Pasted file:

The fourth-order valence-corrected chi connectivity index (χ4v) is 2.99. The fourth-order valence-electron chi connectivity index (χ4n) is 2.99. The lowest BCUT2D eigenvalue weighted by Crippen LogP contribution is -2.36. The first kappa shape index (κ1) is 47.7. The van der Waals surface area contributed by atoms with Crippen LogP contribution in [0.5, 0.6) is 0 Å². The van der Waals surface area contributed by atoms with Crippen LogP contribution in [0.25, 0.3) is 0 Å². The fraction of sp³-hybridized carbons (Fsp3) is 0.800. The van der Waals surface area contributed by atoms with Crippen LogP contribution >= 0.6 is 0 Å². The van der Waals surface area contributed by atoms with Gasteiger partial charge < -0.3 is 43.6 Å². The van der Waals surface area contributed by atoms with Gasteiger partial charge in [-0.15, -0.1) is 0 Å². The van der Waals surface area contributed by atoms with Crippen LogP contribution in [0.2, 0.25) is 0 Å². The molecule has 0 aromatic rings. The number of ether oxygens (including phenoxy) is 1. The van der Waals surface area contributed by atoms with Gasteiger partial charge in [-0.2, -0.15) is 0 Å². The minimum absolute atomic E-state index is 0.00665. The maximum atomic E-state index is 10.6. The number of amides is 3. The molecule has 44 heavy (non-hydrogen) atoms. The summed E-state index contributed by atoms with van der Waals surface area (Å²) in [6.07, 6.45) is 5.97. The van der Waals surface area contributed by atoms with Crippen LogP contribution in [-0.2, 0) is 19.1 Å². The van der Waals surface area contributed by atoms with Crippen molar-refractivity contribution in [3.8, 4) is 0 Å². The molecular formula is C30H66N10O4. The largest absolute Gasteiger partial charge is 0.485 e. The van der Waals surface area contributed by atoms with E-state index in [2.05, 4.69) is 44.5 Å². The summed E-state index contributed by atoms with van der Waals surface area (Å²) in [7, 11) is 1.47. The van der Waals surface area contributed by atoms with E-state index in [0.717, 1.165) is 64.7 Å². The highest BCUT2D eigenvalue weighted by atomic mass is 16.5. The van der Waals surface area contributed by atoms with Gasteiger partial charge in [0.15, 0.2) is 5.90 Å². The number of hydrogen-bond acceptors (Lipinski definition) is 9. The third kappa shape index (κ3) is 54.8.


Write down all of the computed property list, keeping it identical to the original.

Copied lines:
The fourth-order valence-corrected chi connectivity index (χ4v) is 2.99. The fourth-order valence-electron chi connectivity index (χ4n) is 2.99. The lowest BCUT2D eigenvalue weighted by Crippen LogP contribution is -2.36. The first kappa shape index (κ1) is 47.7. The van der Waals surface area contributed by atoms with Crippen LogP contribution in [0.5, 0.6) is 0 Å². The van der Waals surface area contributed by atoms with Crippen LogP contribution in [0.25, 0.3) is 0 Å². The fraction of sp³-hybridized carbons (Fsp3) is 0.800. The van der Waals surface area contributed by atoms with Crippen LogP contribution >= 0.6 is 0 Å². The van der Waals surface area contributed by atoms with Gasteiger partial charge < -0.3 is 43.6 Å². The van der Waals surface area contributed by atoms with Gasteiger partial charge in [-0.15, -0.1) is 0 Å². The van der Waals surface area contributed by atoms with Crippen LogP contribution in [0.2, 0.25) is 0 Å². The molecule has 0 aromatic rings. The number of ether oxygens (including phenoxy) is 1. The van der Waals surface area contributed by atoms with Gasteiger partial charge in [-0.2, -0.15) is 0 Å². The minimum absolute atomic E-state index is 0.00665. The maximum atomic E-state index is 10.6. The number of amides is 3. The molecule has 44 heavy (non-hydrogen) atoms. The summed E-state index contributed by atoms with van der Waals surface area (Å²) in [6.07, 6.45) is 5.97. The van der Waals surface area contributed by atoms with Crippen LogP contribution in [-0.2, 0) is 19.1 Å². The van der Waals surface area contributed by atoms with Crippen molar-refractivity contribution in [3.8, 4) is 0 Å². The molecular formula is C30H66N10O4. The largest absolute Gasteiger partial charge is 0.485 e. The van der Waals surface area contributed by atoms with E-state index in [2.05, 4.69) is 44.5 Å². The summed E-state index contributed by atoms with van der Waals surface area (Å²) in [7, 11) is 1.47. The van der Waals surface area contributed by atoms with E-state index in [0.717, 1.165) is 64.7 Å². The highest BCUT2D eigenvalue weighted by atomic mass is 16.5. The van der Waals surface area contributed by atoms with Gasteiger partial charge in [0.15, 0.2) is 5.90 Å². The number of hydrogen-bond acceptors (Lipinski definition) is 9. The third kappa shape index (κ3) is 54.8.